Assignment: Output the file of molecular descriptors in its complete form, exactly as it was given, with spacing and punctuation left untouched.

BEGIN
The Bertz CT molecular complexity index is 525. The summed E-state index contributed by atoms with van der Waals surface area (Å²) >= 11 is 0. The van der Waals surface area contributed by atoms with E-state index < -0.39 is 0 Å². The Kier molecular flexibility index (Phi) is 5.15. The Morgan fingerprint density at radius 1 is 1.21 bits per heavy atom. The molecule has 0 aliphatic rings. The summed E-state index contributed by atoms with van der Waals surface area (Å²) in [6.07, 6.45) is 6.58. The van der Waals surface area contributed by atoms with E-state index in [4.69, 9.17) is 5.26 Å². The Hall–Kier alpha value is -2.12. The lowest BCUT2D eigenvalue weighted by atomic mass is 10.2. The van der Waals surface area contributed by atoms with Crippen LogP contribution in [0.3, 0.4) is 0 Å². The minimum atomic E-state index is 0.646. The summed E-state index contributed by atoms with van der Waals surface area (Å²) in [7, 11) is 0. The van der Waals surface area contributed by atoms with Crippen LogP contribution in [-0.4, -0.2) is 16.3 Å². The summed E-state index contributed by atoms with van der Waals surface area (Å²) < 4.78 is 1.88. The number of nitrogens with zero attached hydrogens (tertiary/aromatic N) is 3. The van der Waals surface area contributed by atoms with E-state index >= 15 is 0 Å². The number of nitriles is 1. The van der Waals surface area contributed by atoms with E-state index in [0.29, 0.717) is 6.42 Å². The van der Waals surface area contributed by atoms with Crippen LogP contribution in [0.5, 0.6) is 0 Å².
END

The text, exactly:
The Bertz CT molecular complexity index is 525. The summed E-state index contributed by atoms with van der Waals surface area (Å²) >= 11 is 0. The van der Waals surface area contributed by atoms with E-state index < -0.39 is 0 Å². The Kier molecular flexibility index (Phi) is 5.15. The Morgan fingerprint density at radius 1 is 1.21 bits per heavy atom. The molecule has 0 aliphatic rings. The summed E-state index contributed by atoms with van der Waals surface area (Å²) in [6.07, 6.45) is 6.58. The van der Waals surface area contributed by atoms with E-state index in [4.69, 9.17) is 5.26 Å². The Hall–Kier alpha value is -2.12. The lowest BCUT2D eigenvalue weighted by atomic mass is 10.2. The van der Waals surface area contributed by atoms with Crippen LogP contribution in [0.3, 0.4) is 0 Å². The minimum atomic E-state index is 0.646. The summed E-state index contributed by atoms with van der Waals surface area (Å²) in [7, 11) is 0. The van der Waals surface area contributed by atoms with Crippen LogP contribution in [-0.4, -0.2) is 16.3 Å². The summed E-state index contributed by atoms with van der Waals surface area (Å²) < 4.78 is 1.88. The number of nitrogens with zero attached hydrogens (tertiary/aromatic N) is 3. The van der Waals surface area contributed by atoms with E-state index >= 15 is 0 Å². The number of nitriles is 1. The van der Waals surface area contributed by atoms with E-state index in [0.29, 0.717) is 6.42 Å². The van der Waals surface area contributed by atoms with Crippen LogP contribution in [0.5, 0.6) is 0 Å².